For my experiments, I took untested-yet ShikaXRAM memory modules from Shikatronics Inc. This firm has recently entered the market of overclocker memory, but already ships advanced DDR550 units (PC4400) with timings of 3-4-4-8. The rated voltage of these modules varies from 2.6 to 2.8v.
I set up 2.6v Vmem in the BIOS Setup and began to experiment. You can see the results below:
The results are curious enough. First, we see that this memory, like many other modules designed for high frequencies, is sensitive to the voltage. Its overclockability grows by more than 5MHz with every extra 0.1v. After 3.0v Vmem, however, the maximum stable frequency grows but slightly, and doesn’t even change at 3.2v. I think it is due to overheat of the memory – in order to maintain the overclockability growth, you need something more than a simple 80mm fan.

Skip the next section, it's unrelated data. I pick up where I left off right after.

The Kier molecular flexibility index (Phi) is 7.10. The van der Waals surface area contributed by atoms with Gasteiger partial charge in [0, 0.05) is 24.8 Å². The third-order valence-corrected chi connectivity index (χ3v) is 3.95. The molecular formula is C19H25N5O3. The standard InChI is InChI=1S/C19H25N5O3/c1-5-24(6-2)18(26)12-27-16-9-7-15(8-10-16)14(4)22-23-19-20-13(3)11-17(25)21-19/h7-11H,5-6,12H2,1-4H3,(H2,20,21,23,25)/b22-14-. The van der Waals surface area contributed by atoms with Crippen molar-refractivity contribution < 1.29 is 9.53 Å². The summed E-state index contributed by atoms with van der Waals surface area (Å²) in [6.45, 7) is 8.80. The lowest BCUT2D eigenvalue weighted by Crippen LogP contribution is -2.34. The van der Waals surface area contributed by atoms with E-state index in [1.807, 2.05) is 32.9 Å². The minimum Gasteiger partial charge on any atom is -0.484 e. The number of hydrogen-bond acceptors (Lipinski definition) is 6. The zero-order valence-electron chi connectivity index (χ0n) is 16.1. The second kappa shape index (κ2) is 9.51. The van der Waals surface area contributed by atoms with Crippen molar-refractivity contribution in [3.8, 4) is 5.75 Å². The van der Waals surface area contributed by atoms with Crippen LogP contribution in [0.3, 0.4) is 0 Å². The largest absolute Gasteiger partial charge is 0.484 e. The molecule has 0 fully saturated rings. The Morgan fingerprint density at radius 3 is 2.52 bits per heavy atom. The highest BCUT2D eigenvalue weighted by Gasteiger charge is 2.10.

Anyway, you see that the DDR Booster can really give you extra megahertz, as the BIOS Setup of the mainboard I used could only increase the memory voltage to 2.85v.
By the way, here’s a couple of screenshots to prove that I really hit a FSB frequency of 295MHz in the synchronous mode:
The OCZ DDR Booster proved to be a simple and reliable device in my tests and yet efficient and rather tricky. It really gives you the opportunity to increase the memory voltage in a wide range without any hardware modification of the mainboard. With the OCZ DDR Booster, ordinary users – not only experienced overclockers – can enjoy extreme overclocking. Although the device is not altogether blameless (its price is rather steep and it is incompatible with several popular mainboard models), it is an excellent accessory every overclocker might enjoy using.
Finally, one warning. Although the OCZ DDR Booster can be a powerful tool in the hands of an overclocker, it is potentially dangerous if wielded carelessly. Devices like this Booster must be used with all precautions necessary lest you should damage your memory, mainboard or even processor.